Politics Analysis

Labor's Mark Dreyfus undoes unjust prosecution of Bernard Collaery

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Attorney-General Mark Dreyfus has dropped charges against former ACT A-G Bernard Collaery (image via YouTube)

By the Government rightly dropping the charges against Witness K's lawyer Bernard Collaery, Australia was reminded of the illegal bugging operation against Timor-Leste, writes Bruce Haigh.

THE ATTORNEY-GENERAL, Mark Dreyfus, has thrown out all the concocted and spurious charges against Bernard Collaery the lawyer defending former ASIS employee and whistle blower, Witness K, who told Australia and the world about the illegal bugging, by ASIS, of the Timor-Leste Cabinet room prior to negotiations between Timor and Australia in 2004 over extensive and disputed oil and gas reserves.

The bugging was authorised by the then Foreign Minister, Alexander Downer, with the knowledge of John Howard, then Prime Minister.

Charges were brought against Collaery by the then A-G in 2018, Christian Porter, perhaps with the knowledge and agreement of Scott Morrison. The charges were vindictive and presumably laid to protect Howard and Downer. However, most of the matters they sought to hide have found their way into the public domain.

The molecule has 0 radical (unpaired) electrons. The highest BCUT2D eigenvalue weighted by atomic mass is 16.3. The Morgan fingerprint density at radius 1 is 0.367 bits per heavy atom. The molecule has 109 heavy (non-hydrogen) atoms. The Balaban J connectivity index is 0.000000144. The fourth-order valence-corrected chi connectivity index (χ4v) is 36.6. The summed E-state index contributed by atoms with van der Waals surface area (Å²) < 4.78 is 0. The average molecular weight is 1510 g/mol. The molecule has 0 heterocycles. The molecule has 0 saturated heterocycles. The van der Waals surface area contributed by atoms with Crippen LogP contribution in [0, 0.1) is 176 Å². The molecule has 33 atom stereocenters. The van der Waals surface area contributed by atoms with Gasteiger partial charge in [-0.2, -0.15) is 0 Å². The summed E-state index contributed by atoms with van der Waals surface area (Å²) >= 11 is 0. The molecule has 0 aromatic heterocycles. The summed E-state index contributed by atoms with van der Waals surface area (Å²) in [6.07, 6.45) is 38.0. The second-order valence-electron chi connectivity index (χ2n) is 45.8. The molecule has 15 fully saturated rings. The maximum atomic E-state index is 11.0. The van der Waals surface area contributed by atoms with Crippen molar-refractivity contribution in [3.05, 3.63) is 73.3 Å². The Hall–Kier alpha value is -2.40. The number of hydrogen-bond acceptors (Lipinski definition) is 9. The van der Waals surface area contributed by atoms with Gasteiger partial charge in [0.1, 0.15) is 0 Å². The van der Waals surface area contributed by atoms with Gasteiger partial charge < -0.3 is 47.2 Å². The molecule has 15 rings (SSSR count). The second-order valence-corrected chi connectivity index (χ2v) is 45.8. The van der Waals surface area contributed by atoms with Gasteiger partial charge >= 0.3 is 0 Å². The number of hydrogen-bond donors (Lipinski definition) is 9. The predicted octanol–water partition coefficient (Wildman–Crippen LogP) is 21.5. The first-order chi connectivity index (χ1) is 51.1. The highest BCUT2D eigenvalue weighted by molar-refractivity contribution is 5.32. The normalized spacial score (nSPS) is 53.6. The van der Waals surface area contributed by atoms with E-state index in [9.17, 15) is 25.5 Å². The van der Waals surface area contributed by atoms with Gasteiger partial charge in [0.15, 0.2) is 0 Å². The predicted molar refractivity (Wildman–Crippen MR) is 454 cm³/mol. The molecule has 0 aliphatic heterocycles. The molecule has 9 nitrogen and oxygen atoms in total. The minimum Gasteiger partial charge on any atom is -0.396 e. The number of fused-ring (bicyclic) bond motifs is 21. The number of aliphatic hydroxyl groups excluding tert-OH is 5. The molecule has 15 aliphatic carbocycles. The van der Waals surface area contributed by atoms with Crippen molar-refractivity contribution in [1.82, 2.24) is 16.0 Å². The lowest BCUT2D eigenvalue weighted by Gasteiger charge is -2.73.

Many people have formed an opinion about Porter, his character and his veracity. And his unjust pursuit of Collaery have hardened, if not confirmed, those opinions.

Collaery may sue the Commonwealth and Porter; nobody would begrudge him for doing that.

Dreyfus has reversed a significant miscarriage of justice and in so doing highlighted another: the illegal and unethical bugging of Timor Leste authorised by the Australian Government under the leadership of John Howard.

Justice must now be served by investigating all the matters involved in this sordid episode of Australian foreign policy. A commission should be convened to do so. Howard and Downer must be made to account for themselves and the deals surrounding Woodside in this matter, who were keen to develop the reserves.

Howard has form with the false "children overboard" scare tactic against asylum seekers and refugees, and taking Australia to war in an illegal invasion of Iraq. He has an interest in attempting to clear his name.

The mainstream media also have form in not seeking to take apart the case made by Porter. In my experience, there are no security issues involved in this matter. The only issue sought to be covered up was an embarrassment to the Coalition.

The dismissal of this case by Dreyfus should begin the process of exposing the moral bankruptcy and corruption of the L-NP beginning with Howard, passing through Abbott and Turnbull until reaching its rotten conclusion under Morrison. Australia has been poorly served from issues such as climate change, dealing with China, Robodebt and the AUKUS arrangement.

Bruce Haigh is a political commentator and former Australian diplomat. You can follow him on Twitter @bruce_haigh.

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